When I traverse through old memories, I hear my mother’s voice everywhere: talking about the collapse of our relationship. Sticky with regret and bitterness. I confront her every day, especially recently, since she’s always on my ass about taking Lexapro. I hear my mother’s voice everywhere: when I sleep, in every boy I’ve slept with. Some stain right there in my face. I can’t see past the day she told me that she didn’t want to have me, but my grandmother persuaded her. Or the time she told me God would forgive me for being queer, I like the scar it left on my ribs. Some foolish smoke in the air. Some home I grew up in. She would hate me talking about this. It’s a bird perched up high, staring down, luring eyes, gazing, judging—like her.
“You’re the boy blue, the one I would do anything for,” I hear her singing to me through the phone. I’m sedated and unimpressed, but I chuckle and pretend it means something. I can’t tie the cut thread between us. I can’t spool it back together. How unwoven we have become, like that slippery slope theory I’ve heard so much about, the avalanche kept coming.
The boy loves his mother. The boy wants to love his mother. The boy doesn’t know how to love his mother, but he tries. The boy stays up at night figuring out why mom kept taking those men’s side over his. The boy knows he hates men because of her. He likes men because of her. He hates himself because of her.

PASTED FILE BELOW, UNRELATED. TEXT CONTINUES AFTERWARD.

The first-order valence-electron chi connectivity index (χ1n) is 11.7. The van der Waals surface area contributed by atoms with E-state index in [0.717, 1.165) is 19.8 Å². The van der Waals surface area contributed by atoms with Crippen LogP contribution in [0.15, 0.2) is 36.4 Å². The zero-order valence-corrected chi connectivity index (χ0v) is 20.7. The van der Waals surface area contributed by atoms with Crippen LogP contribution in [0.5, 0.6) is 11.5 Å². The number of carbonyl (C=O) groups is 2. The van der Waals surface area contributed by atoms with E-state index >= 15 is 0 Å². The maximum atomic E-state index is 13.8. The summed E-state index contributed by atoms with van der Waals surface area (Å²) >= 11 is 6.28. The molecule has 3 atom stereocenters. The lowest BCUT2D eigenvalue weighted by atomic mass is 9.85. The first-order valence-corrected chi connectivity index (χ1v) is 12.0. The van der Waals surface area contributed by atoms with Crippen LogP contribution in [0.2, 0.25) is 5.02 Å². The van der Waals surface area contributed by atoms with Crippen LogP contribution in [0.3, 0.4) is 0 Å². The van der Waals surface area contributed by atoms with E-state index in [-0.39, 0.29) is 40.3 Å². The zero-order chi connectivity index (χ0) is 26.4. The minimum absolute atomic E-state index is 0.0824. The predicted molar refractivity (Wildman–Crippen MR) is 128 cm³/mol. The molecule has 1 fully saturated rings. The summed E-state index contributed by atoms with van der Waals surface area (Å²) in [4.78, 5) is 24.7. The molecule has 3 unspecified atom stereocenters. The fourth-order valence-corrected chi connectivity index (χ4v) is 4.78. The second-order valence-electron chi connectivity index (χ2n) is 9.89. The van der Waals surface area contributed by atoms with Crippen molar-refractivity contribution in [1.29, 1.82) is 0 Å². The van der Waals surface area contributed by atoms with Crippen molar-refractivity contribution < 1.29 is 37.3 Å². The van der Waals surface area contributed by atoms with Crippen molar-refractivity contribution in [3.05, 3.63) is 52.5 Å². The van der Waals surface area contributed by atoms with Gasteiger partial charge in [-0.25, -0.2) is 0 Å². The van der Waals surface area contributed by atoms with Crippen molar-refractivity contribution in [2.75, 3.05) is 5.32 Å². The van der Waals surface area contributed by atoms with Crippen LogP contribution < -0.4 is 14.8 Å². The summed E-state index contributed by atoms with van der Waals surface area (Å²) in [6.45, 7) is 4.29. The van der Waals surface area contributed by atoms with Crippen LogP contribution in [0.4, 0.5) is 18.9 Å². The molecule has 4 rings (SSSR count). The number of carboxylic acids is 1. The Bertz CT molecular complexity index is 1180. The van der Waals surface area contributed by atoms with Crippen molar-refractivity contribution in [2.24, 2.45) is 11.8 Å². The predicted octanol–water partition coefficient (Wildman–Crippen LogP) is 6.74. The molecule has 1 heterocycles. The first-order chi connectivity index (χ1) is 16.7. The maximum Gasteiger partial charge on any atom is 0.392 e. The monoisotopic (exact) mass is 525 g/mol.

His mother has perfect teeth, and the boy needs surgery to fix his.
The boy wants to be loved, and his mom cannot get over his last ex, says he was the perfect one, and each boy after that cannot measure up to him. And him. And him.
His mother is beautiful, and she runs the room. His mom doesn’t like any of his new friends because he constantly goes through different ones, so much so that she can never care enough to remember their names.
It’s the boy’s fault. He has a mean-steak, cannot live properly. He tries to pray, but God hasn’t loved him since who knows when.
We stare at the walls. We know the mother tries her best, but she’s broken too.
There are stories left out there to dry up in the California sun, and the wind will pick them up. dust in the hands go away—just go away—as in memories swept out of the mind, forgetting seems the best option when you want to move forward. The sun dries up mother’s tears for never being there. The boy holds hands out with dust, waits for the wind to take all the bad memory away. How do stories find themselves back—dust always collects again.
The mother tells him to stop lying to his doctors, to tell the truth about his fucked-up mind. What do we do with darkness? I can’t turn on the lights. The nightmares stay.
Emotional support—verb—wish it were a noun, deeply embedded in the flesh. The mother couldn’t teach the boy Spanish because she was afraid of what the white people would think.
They called the boy hyper when he was younger, said he needed some therapy to cure his ailments. With an open wound, he grew up with an open mouth, wishing things would be different. When the boy traverses through old memories, they are stained with his mother’s voice, and he cannot tell anymore whose mouth opens to hell: hers or his.
Mateo Lara is from Bakersfield, California. He received his B.A. in English at CSU Bakersfield. He is currently working on his M.F.A. in Poetry at Randolph College in Lynchburg, VA. His poems have been featured in Orpheus, EOAGH, Empty Mirror, and The New Engagement. He is an editor for RabidOak online literary journal.